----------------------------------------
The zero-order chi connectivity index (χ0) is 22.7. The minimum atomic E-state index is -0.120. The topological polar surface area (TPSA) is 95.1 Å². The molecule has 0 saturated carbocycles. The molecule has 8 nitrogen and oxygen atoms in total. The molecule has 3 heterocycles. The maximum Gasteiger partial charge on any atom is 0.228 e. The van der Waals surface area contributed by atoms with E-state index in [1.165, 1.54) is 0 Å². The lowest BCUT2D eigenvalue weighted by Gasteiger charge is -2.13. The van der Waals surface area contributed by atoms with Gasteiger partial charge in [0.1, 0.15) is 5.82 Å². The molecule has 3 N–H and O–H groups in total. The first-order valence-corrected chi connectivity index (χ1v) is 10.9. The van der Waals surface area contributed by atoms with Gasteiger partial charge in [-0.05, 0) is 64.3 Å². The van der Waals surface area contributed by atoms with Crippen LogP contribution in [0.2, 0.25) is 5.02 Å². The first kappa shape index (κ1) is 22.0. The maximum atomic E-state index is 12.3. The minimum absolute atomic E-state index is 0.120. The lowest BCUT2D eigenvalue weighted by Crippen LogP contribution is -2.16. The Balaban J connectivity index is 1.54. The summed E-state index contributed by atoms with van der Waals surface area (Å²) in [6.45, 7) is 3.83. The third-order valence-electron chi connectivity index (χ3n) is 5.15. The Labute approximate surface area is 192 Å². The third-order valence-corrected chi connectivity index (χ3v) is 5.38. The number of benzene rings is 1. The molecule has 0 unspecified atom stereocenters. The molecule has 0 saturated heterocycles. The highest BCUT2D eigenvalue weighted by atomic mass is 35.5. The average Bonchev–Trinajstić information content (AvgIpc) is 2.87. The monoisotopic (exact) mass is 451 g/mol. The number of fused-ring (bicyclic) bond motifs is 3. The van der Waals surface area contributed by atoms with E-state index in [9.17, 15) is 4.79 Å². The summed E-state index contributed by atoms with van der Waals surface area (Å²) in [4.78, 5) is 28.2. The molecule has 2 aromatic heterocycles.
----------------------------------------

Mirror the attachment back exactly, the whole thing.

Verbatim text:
The zero-order chi connectivity index (χ0) is 22.7. The minimum atomic E-state index is -0.120. The topological polar surface area (TPSA) is 95.1 Å². The molecule has 0 saturated carbocycles. The molecule has 8 nitrogen and oxygen atoms in total. The molecule has 3 heterocycles. The maximum Gasteiger partial charge on any atom is 0.228 e. The van der Waals surface area contributed by atoms with E-state index in [1.165, 1.54) is 0 Å². The lowest BCUT2D eigenvalue weighted by Gasteiger charge is -2.13. The van der Waals surface area contributed by atoms with Gasteiger partial charge in [0.1, 0.15) is 5.82 Å². The molecule has 3 N–H and O–H groups in total. The first-order valence-corrected chi connectivity index (χ1v) is 10.9. The van der Waals surface area contributed by atoms with Gasteiger partial charge in [-0.05, 0) is 64.3 Å². The van der Waals surface area contributed by atoms with Crippen LogP contribution in [0.2, 0.25) is 5.02 Å². The first kappa shape index (κ1) is 22.0. The maximum atomic E-state index is 12.3. The minimum absolute atomic E-state index is 0.120. The lowest BCUT2D eigenvalue weighted by Crippen LogP contribution is -2.16. The Balaban J connectivity index is 1.54. The summed E-state index contributed by atoms with van der Waals surface area (Å²) in [6.45, 7) is 3.83. The third-order valence-electron chi connectivity index (χ3n) is 5.15. The Labute approximate surface area is 192 Å². The third-order valence-corrected chi connectivity index (χ3v) is 5.38. The number of benzene rings is 1. The molecule has 0 unspecified atom stereocenters. The molecule has 0 saturated heterocycles. The highest BCUT2D eigenvalue weighted by atomic mass is 35.5. The average Bonchev–Trinajstić information content (AvgIpc) is 2.87. The monoisotopic (exact) mass is 451 g/mol. The number of fused-ring (bicyclic) bond motifs is 3. The van der Waals surface area contributed by atoms with E-state index in [9.17, 15) is 4.79 Å². The summed E-state index contributed by atoms with van der Waals surface area (Å²) in [4.78, 5) is 28.2. The molecule has 2 aromatic heterocycles.